What if you’re already complete?
Maybe happiness is hiding in plain sight.
Most people go through life feeling incomplete, so we spend our time striving for something that fills the gap. What we’re looking for varies of course. Some people are looking for God, in one of its various forms, be it a man on a cloud or spiritual nirvana, or the love we feel we never got from our parents.
We spend our lives searching for the love of our lives, or the job of our dreams, or the body of someone else’s. Whatever it is, adult life is almost entirely concerned with finding a sense of completeness, or keeping hold of it once we do.
And so we move. Literally and figuratively. We travel the world or climb the corporate ladder or play the field. We search under every rock we can think of. We make ourselves into the person that we hope will attract the right partner. We demonstrate more humility and equanimity than our spiritual peers in the hopes of beating them to whatever the goal is. We follow every diet that guarantees a new “us” in only seven days. But whether we succeed or fail, the completeness we’re searching for still evades us.
Unsurprisingly, some people just give up at this point. They decide that the goal itself is an illusion — or at least more trouble than it’s worth — so they make do with something that’s close enough. Maybe a relationship that isn’t really working, or a job that makes them miserable. For the really unlucky it’s drugs or alcohol.
Others try to convince themselves that they’ve found what they wanted even though they know deep down that they haven’t. They pretend for everyone around them that they’re happy because if they can convince someone else, maybe they can convince themselves too. But they’re not fooling anybody. And the strain of hiding the truth from themselves makes them even more unhappy than they were to begin with.
Still, others succeed in finding what they were searching for, only to learn that that type of success only brings the acquisition of a new thing to search for. They get their dream job only to find themselves wanting a promotion. They get rich only to find themselves wishing they were richer. They find God, only to find that God is too busy to fill their lives with happiness.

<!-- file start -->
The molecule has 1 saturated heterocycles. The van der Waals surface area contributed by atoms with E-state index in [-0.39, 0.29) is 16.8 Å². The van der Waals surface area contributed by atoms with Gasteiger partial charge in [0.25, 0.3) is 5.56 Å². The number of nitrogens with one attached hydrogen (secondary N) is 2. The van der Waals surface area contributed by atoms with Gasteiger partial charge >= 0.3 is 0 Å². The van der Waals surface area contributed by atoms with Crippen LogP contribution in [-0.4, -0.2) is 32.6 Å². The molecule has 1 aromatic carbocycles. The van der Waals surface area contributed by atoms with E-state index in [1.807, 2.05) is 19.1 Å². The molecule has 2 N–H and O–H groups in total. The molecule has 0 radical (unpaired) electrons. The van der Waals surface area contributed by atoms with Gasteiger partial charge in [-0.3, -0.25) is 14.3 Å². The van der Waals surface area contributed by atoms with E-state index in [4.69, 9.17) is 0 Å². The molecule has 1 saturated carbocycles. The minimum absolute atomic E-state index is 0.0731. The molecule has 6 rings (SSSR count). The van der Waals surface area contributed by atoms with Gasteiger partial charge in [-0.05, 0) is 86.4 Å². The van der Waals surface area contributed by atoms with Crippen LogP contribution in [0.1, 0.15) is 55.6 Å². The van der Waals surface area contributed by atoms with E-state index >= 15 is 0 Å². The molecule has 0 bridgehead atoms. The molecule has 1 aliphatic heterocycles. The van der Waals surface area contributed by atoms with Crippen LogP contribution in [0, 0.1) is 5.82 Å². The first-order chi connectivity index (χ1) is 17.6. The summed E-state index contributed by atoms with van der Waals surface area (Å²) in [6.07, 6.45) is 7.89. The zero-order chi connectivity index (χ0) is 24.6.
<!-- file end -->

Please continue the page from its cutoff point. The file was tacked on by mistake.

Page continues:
But the lucky ones do none of these things. The lucky ones suffer.
The lucky ones suffer emotional pain and disappointment. They suffer the realisation that material success or public adulation doesn’t even come close to filling the hole that they feel inside. They suffer so much that they realise that whatever else they do or find or achieve, the peace that they’re looking for can’t be somewhere out there. And so they look in the one place there is left to look; inside themselves.
And by doing so, the lucky ones realise the truth; that we are already everything we need. Nobody is incomplete. We only feel that way because our completeness is so immediate, so apparent, that we’re easy to overlook. We miss it, like somebody who spends hours searching their house for the glasses that are right there on their face.
But once we see ourselves, we understand that searching was never necessary. We realise that there can’t be anything missing. We’re already connected to everything, and everything is already connected to us. A tree can’t be incomplete. A river can’t be incomplete. A life can’t be incomplete. All there is is acceptance or conflict with what is; the illusion of incompleteness created by our beliefs about what should be.
Completeness isn’t about achievement, it’s about acceptance. That’s not to say that we should sit around on our asses doing nothing, resigned to whatever happens, but rather that whatever we choose to do with our time won’t make us more or less complete, it will just make us different. A river doesn’t become more complete if one day its course gets diverted. A tree doesn’t become less complete when it loses its leaves. The sky doesn’t become less complete when the sun sets. They are, in each moment, what they are. And so are we. Not a single grain of sand needs to be added.